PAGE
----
Then on to Paris for a foodie weekend. Home for a couple of days and then off to the Napa Valley in California to attend the Flavours of Asia course at the Culinary Institute of America in Greystone. The CIA as it is confusingly called in St. Helena, is the flagship of culinary schools, committed to using fresh and as far as possible, organic produce.
There are herb and vegetable gardens and 13 acres of vines. At last a culinary school where students are reminded of the connection between the good earth and the quality of the food we eat. The students who come to the Ballymaloe Cookery School are very familiar with this message. On the first day of the Certificate Course they are introduced to the gardeners and shown around the gardens, greenhouses and farm which will yield much of the produce they will eat and cook with for the next 12 weeks.
They learn how to make compost and understand the logic of using the leftover organic waste to make compost which will be used to enrich the soil to grow more good food. Without good soil there can be no health-giving food or clean water, a fact we urgently need to remind ourselves of in this day and age. There is growing concern about the decreasing levels of vitamins and minerals in our food, and the increase in pollution of our group water schemes.
The Flavours of Asia course was if anything over-ambitious – just imagine trying to condense the essence of Asian food into 3 days, even though they did start at 7.00am and finish at 10.30pm. My jet-lagged brain was numb by Saturday night, with images of Thailand, Vietnam, Cambodia, Malaysia, Burma, India … all swirling around in my head.
Madhur Jaffrey and Mai Pham were co-chairs of this extraordinary event. The best traditional cooks and chefs from each of the countries had been flown to Greystone for the event, each one passionate about their culture and cuisine and each anxious to share their knowledge . Hundreds of people, mostly from the US attended the conference, the interest in Asian food has grown at an extraordinary rate, in fact I have never seen any food trend escalate so fast as the interest in hot spicy food.
Here in Ireland for those of us who have got hooked on the flavour of freshly ground spices, lemon grass, fish sauce, wild lime and curry leaves, trasi, soy sauce, bonita flakes….there is no going back.
Here are a few tastes to whet your appetite.

Savoury Meat Pancakes – Martabak

Makes 20-25
6 oz (170g) Won ton wrappers or 40—50 x 3 inch squares of filo pastry
8 fl.ozs (250ml/1 cup) sunflower or corn oil
Filling:
1½ tablesp. olive oil
2 large onions, finely sliced
2-4 cloves garlic, finely chopped
2 teasp. ginger, finely chopped
1 teasp. coriander, ground
½ teasp. cumin, ground
½ teasp. turmeric or curry powder
1 teasp. salt
1 lb. 2 oz (500g) minced beef or lamb
To be added later:
1½ tablesp. lemon grass, finely chopped
4 ozs (110g) spring onions or chives
4 -5 tablesp. parsley, chopped
3 eggs, free range
Heat the olive oil in a wok or wide shallow saucepan, and fry the onions for 5 minutes, stirring most of the time. Then add the garlic and ginger. Continue stirring for 2 minutes, and add the ground ingredients. Stir again to mix, and add the minced meat and salt. Continue to stir and mix for 10-15 minutes. Put the mixture in a bowl, and leave it to cool.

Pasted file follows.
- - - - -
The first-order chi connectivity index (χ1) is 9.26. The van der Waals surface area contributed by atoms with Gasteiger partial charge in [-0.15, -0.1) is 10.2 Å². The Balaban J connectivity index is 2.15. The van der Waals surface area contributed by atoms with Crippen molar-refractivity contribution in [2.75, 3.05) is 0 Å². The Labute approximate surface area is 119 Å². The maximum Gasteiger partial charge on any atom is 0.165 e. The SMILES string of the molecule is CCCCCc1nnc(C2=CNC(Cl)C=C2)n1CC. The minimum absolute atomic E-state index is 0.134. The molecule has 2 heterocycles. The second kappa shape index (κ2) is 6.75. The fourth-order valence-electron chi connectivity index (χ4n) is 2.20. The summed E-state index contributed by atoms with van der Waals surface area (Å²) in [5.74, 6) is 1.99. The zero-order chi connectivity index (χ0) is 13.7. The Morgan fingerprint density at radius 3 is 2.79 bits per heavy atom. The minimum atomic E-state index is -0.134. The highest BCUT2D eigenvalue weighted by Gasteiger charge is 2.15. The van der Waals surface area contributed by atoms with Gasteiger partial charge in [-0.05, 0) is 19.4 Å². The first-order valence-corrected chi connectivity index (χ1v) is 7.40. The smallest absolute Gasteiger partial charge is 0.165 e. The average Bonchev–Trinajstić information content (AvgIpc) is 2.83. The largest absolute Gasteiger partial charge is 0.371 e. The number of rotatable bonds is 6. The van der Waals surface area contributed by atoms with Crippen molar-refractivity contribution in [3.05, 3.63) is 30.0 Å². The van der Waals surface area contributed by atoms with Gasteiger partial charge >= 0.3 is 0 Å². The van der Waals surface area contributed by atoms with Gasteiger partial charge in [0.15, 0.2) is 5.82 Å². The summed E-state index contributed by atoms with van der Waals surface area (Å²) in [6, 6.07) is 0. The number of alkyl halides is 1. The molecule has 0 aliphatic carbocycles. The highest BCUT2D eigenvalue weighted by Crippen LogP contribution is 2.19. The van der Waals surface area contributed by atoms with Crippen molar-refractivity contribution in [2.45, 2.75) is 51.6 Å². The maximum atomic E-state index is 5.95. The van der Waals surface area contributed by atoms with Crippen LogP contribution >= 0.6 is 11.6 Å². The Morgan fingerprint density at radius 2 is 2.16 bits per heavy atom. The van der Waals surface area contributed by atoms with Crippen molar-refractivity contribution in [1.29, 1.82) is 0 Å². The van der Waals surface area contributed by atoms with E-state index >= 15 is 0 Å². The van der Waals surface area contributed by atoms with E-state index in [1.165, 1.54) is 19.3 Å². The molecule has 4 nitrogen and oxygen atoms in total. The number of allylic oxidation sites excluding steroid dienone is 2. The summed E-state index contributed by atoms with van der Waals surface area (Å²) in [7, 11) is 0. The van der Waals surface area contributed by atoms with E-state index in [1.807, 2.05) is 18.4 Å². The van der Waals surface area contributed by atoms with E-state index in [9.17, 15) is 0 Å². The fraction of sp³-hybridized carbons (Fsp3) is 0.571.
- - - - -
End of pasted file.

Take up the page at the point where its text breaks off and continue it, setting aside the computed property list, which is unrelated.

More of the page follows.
Up to this point, this can be made a day in advance. Keep in the fridge until needed. Just before you are ready to fry the Martabak, mix the meat in a large bowl with the rest of the ingredients for the filling, including the eggs. Adjust the seasoning. Fill the dough and fry as explained below.
Filling and frying Martabak: Lay a few Wonton wrappers or pieces of filo pastry on a flat plate or tray. Put a tablespoonful of filling onto each wonton or pastry square. Then put another square on top, and press the edges down so that they are more or less sealed.
Pour about 4-6 fl.ozs (110-170ml/½-¾ cup) of peanut oil or corn oil into a frying pan or skillet, and heat to a high temperature. Transfer the first 4 filled wonton squares to the pan, and press the martabak down with a spatula for a few seconds. Cook for 2 minutes or so, then turn them over and continue cooking for 2 more minutes. The casing should be quite crisp around the edges, but not in the middle, and should be flat and evenly filled with the meat almost to the edge. Repeat the process until all the ingredients are used up. The oil in the pan will need renewing once or twice. Serve hot or cold.

Chicken Claypot

Serves 2
9½ ozs (265g) chicken, skinless and boneless
4 tablesp. water
scant 3 tablesp. of fish sauce
2 tablesp. brown sugar
½ teasp. minced garlic
½ teasp. lime juice
½ teasp. vinegar
½ teasp. shredded ginger
1 teasp. salt
½ teasp. ground black pepper
1 Thai chilli, chopped
½ tablesp. vegetable oil
3 sprigs of coriander
Cut the chicken into half inch cubes and marinate in salt and pepper for 20 minutes in the refrigerator.
In a small bowl combine the water, fish sauce, brown sugar, minced garlic, lime juice and ginger.
In a clay pot or 2 pint stainless steel pot, combine the chicken and fish sauce mixture. Over high heat, bring the mixture to a boil, add the black pepper, Thai Chilli and oil. Continually stir the chicken until cooked, about 10 minutes. The sauce should thicken and coat the chicken. Garnish with coriander sprigs and serve immediately.

Bengal Fragrant Fish Curry Maach Bhaja